Post-election analyses showed that most Trump voters were not poor. As Myriam  Renaud recently reminded us, however, there’s a difference between “psychic” and fiscal poverty, and she shared a trenchant Eric Hoffer observation.

[Hoffer] found that the intensity of the discontent found among the new poor is not necessarily tied to economic hardship. Indeed, individuals born into misery do not usually revolt against the status quo—their lot is bearable because it is familiar and predictable. Discontent, the emotion Trump tapped into so adeptly, is more likely to afflict people who have experienced prosperity. When their comfortable life is diminished in some way, the result is intolerable. According to Hoffer, it is usually “those whose poverty is relatively recent, the ‘new poor,’ who throb with the ferment of frustration. The memory of better things is as fire in their veins.”

Economic uncertainty, not deprivation, and the loss of white male privilege explain a lot more than fiscal distress. Trump won because he gave people who were experiencing a perceived loss of status or privilege someone to blame for that loss.

It is impossible to argue that a vote for Trump was a vote for his “policy agenda.” He didn’t have one, unless, of course, you think that building a wall to keep Mexicans out, ejecting Muslims (or in the alternative, creating a registry), demeaning women, threatening (brown) immigrants, cozying up to the KKK and the neo-Nazis, and insisting that our first black President was illegitimate are “policies.”

In the wake of the election, Trump has backed off other campaign promises, but his overt racism and misogyny have continued. As an article in the American Prospect put it,

President-elect Donald Trump wasted no time in establishing a hideous double standard of racist privilege in the White House. His appointment of Stephen Bannon as chief strategist and his picks of Jeff Sessions for attorney general and retired Lieutenant General Michael Flynn as national security adviser have been praised without qualification by Klansmen, neo-Nazis, the alt-right, and other white supremacist groups.

While “nice” liberals offer economic explanations of the election and counsel “kinder, gentler” attitudes toward Trump voters (who were predominantly, albeit certainly not exclusively, less-educated white rural males), scholars who have analyzed the data have reached different conclusions. There is an emerging consensus among those political scientists that although economic dissatisfaction was part of the story, racism and sexism were much more important.

As an article in the Washington Post explained,

Donald Trump repeatedly went where prior Republican presidential candidates were unwilling to go: making explicit appeals to racial resentment, religious intolerance, and white identity. ..racial attitudes were stronger predictors of whites’ preferences for Trump or Clinton than they were in hypothetical matchups between Clinton and Ted Cruz or Marco Rubio..

Other research confirms, as FiveThirtyEight reported, that prejudice was one of the “distinguishing attitudes” of Trump voters in the 2016 primaries.

The Economist tested Clinton’s “deplorables” percentage:

At first glance, Mrs Clinton’s 50% estimate looks impressively accurate: 58% of respondents who said they backed Mr Trump resided in the poll’s highest quartile for combined racial-resentment scores. And at a lower threshold of offensiveness—merely distasteful rather than outright deplorable, say—91% of Mr Trump’s voters scored above the national average.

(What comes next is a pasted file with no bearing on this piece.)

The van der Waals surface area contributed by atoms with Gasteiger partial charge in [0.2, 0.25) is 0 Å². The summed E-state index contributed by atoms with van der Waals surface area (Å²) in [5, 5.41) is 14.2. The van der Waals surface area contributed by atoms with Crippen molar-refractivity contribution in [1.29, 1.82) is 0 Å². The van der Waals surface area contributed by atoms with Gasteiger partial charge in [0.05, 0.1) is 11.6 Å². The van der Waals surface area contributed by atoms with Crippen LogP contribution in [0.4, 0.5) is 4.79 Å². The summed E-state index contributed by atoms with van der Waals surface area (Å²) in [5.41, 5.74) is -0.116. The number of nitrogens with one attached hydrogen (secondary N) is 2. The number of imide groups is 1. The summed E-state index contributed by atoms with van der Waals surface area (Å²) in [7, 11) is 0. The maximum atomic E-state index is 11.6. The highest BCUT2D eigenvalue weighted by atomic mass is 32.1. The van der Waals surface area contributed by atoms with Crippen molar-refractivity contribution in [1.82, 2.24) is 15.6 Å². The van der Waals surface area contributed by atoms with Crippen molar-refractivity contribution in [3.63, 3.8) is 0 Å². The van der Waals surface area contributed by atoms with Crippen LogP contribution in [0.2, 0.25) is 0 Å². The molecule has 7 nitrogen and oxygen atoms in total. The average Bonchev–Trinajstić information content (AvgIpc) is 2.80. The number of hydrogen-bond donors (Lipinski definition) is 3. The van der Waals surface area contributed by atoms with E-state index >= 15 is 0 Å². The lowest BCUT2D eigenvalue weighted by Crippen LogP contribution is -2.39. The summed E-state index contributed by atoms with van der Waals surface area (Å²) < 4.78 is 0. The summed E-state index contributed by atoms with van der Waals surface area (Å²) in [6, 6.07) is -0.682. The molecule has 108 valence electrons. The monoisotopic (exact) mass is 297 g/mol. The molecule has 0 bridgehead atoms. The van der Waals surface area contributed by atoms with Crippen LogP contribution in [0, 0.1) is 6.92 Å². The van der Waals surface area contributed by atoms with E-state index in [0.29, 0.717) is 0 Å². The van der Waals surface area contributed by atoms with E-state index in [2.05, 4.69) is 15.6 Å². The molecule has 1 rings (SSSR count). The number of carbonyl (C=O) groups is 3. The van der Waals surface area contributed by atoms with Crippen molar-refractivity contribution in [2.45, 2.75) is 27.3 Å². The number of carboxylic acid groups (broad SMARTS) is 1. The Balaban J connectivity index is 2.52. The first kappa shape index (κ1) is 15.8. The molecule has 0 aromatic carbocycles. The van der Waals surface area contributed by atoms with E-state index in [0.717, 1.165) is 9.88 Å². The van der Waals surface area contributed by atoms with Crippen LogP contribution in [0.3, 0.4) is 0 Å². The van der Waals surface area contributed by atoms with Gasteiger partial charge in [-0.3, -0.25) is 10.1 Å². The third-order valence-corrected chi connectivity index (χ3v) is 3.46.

What about the argument that Trump voters “overlooked” Trump’s narcissism, sexism and racism because they thought he would be more effective at job creation? Salon reported on the results of an American National Election (NES) study probing that possibility.

Eighty-four percent of whites who believe it is “extremely likely” that whites can’t find a job because employers are hiring people of color instead support Trump, compared with 23 percent of those who think it is “not at all” likely. Among white Democrats, 58 percent who believe people of color are taking jobs support Trump over Clinton, compared with less than 1 percent of those who believe it is not at all likely. Eighty-one percent of white women who think it is “extremely likely” people of color are taking jobs supported Trump, compared with 26 percent who don’t think that.

I have colleagues who privately admit that the evidence points to the importance of racial resentment and the appeal of White Nationalism in motivating Trump voters, but who shrink from making that claim publicly.

The problem is, if we refuse to face facts–if we refuse to acknowledge the deep wells of tribalism, racism and sexism that persist despite America’s constitutional and legal commitments to equality–we will never eradicate it. We will never have honest conversations about the fears and resentments to which people like Trump so skillfully appeaI. (That actually may be the only real skill Trump has.)

When Trump promised to “make America great again,” his voters heard “I’ll make America White again.”

I understand that it isn’t pretty. I understand that confronting it is uncomfortable. But ignoring the elephant in the room is no longer an option.

There are numerous “resistance” movements springing up in the wake of the election. They are all important, some critically so. But nothing is more important than resisting Trump’s efforts to take politics back to an “us versus them” power struggle, where “us” means white Protestant straight males and “them” is everyone else.